In a recent ruling, the French Court of Cassation once again recalled the main principles applicable in this area (Com. 2 June 2021, n°20-13.735)

What are the elements characterizing the de facto direction

As a rule, any person who carries out positive acts of management and direction involving the company, in complete freedom and independence, on a continuous and regular basis, can be qualified as a “de facto director” and incur the same responsibility as a “de jure director”, even though this person is neither an employee nor a partner of the company.

The case that caught the attention of the Court dealt with the application of sanctions incurred by managers of companies placed into receivership or judicial liquidation, such as personal bankruptcy, – which is now replaced by the “action en comblement de passif” (action for making up the debts) – or prohibition to manage a company,  to de facto directors.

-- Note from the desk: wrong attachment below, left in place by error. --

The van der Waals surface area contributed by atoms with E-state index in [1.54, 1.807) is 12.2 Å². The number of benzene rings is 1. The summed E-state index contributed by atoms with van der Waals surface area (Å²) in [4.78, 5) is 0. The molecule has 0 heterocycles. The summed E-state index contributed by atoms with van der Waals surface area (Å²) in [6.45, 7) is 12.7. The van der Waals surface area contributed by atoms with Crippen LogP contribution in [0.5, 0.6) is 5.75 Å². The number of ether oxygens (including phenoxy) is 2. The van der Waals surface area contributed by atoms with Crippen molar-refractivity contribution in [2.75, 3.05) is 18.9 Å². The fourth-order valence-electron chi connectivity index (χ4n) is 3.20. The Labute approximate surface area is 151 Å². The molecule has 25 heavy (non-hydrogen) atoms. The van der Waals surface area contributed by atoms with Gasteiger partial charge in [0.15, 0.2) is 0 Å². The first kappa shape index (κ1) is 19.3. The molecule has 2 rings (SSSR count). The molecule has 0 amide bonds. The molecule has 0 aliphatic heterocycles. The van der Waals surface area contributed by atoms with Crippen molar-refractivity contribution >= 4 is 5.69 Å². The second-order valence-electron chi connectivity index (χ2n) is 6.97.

This decision, by which the Court decided on the qualification of “de facto director” remains relevant, even following the reform of sanctions applicable to collective proceedings introduced by the law of 18 November 2016 (Law No. 2016-1547).

In this case, the Court held that a person, who was neither an employee, nor a representative of the company, was a de facto director, on the ground that he used an e-mail address within the company (containing the company’s domain name), by which he had been able to play a “driving role”, for the following reasons:

  • The manager and de jure director of the company, asked this person for an opinion for any important decisions involving the firm (sale of an asset, follow-up of ongoing legal proceedings) and acted as a mere executor.
  • The person gave instructions for bank transfers and for arranging a travel in order to sign deeds of assignment.
  • Employees and service providers of the company made this person appear as the decision-maker in their correspondence.

What should be remembered about this decision